This article first appeared in the St. Louis Beacon, Sept. 6, 2012 - Last week, the Republicans painted Tampa red. Now the Democrats are bringing their blue to Charlotte, N.C. This Friday, both colors star in a politically themed exhibit opening in the lobby of the Contemporary Art Museum.
Jonathan Horowitz’s “Your Land/My Land: Election ’12,” referencing Woody Guthrie’s ubiquitous folk song, is a reprisal of the artist’s 2008 exhibition in a New York gallery. This election cycle, St. Louis is one of seven cities chosen to simultaneously show Horowitz’s take on America’s red-and-blue demarcation.
"Your Land/My Land” consists of a two portraits, one of Mitt Romney on the floor against the wall, the other of President Obama hanging above two rugs: one red, one blue. A pair of televisions is suspended in the middle of the room, facing away from each other, one broadcasting CNN, the other, Fox News.
It’s more than a statement. It’s also an interactive gathering place for debates and election night. The Beacon talked with Horowitz about the exhibit and the community it creates.
The Beacon: Why did you re-do the 2008 exhibition and how is it different?
Jonathan Horowitz: This one is more stripped down. It’s really a container for people to come together and watch coverage of the election and talk about it and there’s a website that will be set up that people can access and post comments on.
Four years ago, it was in a private gallery, and this year it’s in public institutions that are politically neutral and can create open space for discussion.
Will exhibit-goers in St. Louis communicate with those at the other six other sites in New York, Raleigh, N.C.; Houston, Texas; Los Angeles; Salt Lake City; and Savannah, Ga.?
Horowitz: Yes. At each location, there will be a station set up with a computer and the computer will be set to the website and will be linked to all the other sites with pictures of the different installations. There will be a live blog and you’ll be able to see where these comments are coming from and you can respond.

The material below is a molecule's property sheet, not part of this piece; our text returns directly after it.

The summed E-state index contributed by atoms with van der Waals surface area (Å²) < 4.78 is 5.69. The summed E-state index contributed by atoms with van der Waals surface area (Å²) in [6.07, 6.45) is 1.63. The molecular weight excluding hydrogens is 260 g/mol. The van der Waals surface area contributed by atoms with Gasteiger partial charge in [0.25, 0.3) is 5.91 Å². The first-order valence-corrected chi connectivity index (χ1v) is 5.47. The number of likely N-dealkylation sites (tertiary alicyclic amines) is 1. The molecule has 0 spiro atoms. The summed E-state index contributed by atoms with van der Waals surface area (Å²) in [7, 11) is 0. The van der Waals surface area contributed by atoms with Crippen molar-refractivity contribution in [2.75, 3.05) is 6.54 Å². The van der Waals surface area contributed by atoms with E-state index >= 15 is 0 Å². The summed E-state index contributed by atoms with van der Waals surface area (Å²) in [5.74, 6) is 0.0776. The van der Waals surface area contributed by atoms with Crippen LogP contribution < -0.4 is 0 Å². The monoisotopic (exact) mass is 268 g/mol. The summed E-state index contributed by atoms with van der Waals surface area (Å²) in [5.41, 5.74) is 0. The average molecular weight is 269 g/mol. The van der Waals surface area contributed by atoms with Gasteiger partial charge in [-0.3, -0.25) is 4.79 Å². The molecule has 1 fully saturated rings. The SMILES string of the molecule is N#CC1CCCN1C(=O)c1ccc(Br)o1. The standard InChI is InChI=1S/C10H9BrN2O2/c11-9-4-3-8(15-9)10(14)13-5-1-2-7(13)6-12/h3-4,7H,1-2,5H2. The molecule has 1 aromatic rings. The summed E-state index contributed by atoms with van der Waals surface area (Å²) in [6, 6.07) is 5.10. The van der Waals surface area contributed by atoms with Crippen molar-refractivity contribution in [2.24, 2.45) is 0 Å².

Also, the candidates’ Twitter and Facebook feeds will be incorporated and people can respond to the comments made by the candidates and the other museum-goers. People will also be able to access the website with their phones.
What questions does the exhibition ask?
Horowitz: The main question it asks is, "Does our polarized political culture accommodate voices of the electorate and allow for debate, or does it just cause alienation from the whole political process?" It also asks the question about what role can a museum play in our democratic culture.
The culture is so polarized that people just watch the media outlets that reaffirm their positions rather than opening up a debate.
How does this exhibition use the power of art?
Horowitz: I think art can describe a political reality and document it and mark time, and it can create, hopefully ,a space for people to reflect on these issues. Whether it’s really a useful means to effect change, you don’t make that presumption. I think it’s certainly conceivable but I think art can describe the world more than it can change it, especially art in museums. I think movies and TV have a greater ability to change the way people see things.
The St. Louis installation is the first exhibit space, and you have six more to finish before Oct. 12. How are making that work?
Horowitz: Each day is like another deadline, so it’s kind of crazy, but it’s very exciting.